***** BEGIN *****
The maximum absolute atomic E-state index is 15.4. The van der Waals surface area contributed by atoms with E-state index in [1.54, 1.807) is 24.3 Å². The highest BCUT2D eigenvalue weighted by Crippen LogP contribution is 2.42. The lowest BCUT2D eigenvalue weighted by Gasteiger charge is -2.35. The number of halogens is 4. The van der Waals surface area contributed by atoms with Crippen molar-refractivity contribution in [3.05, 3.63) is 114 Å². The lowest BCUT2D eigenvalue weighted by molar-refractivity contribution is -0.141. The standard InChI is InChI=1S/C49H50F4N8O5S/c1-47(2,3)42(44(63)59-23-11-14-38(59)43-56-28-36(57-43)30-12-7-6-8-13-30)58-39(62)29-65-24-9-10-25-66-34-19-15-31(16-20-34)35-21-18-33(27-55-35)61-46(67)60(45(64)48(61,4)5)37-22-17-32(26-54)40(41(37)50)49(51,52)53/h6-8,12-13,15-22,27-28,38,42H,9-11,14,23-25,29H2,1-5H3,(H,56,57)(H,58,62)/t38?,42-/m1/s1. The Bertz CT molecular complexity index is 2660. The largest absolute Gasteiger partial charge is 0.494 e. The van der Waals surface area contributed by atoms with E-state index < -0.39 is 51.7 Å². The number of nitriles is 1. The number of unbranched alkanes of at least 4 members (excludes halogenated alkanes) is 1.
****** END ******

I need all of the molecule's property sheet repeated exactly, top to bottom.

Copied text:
The maximum absolute atomic E-state index is 15.4. The van der Waals surface area contributed by atoms with E-state index in [1.54, 1.807) is 24.3 Å². The highest BCUT2D eigenvalue weighted by Crippen LogP contribution is 2.42. The lowest BCUT2D eigenvalue weighted by Gasteiger charge is -2.35. The number of halogens is 4. The van der Waals surface area contributed by atoms with Crippen molar-refractivity contribution in [3.05, 3.63) is 114 Å². The lowest BCUT2D eigenvalue weighted by molar-refractivity contribution is -0.141. The standard InChI is InChI=1S/C49H50F4N8O5S/c1-47(2,3)42(44(63)59-23-11-14-38(59)43-56-28-36(57-43)30-12-7-6-8-13-30)58-39(62)29-65-24-9-10-25-66-34-19-15-31(16-20-34)35-21-18-33(27-55-35)61-46(67)60(45(64)48(61,4)5)37-22-17-32(26-54)40(41(37)50)49(51,52)53/h6-8,12-13,15-22,27-28,38,42H,9-11,14,23-25,29H2,1-5H3,(H,56,57)(H,58,62)/t38?,42-/m1/s1. The Bertz CT molecular complexity index is 2660. The largest absolute Gasteiger partial charge is 0.494 e. The van der Waals surface area contributed by atoms with E-state index < -0.39 is 51.7 Å². The number of nitriles is 1. The number of unbranched alkanes of at least 4 members (excludes halogenated alkanes) is 1.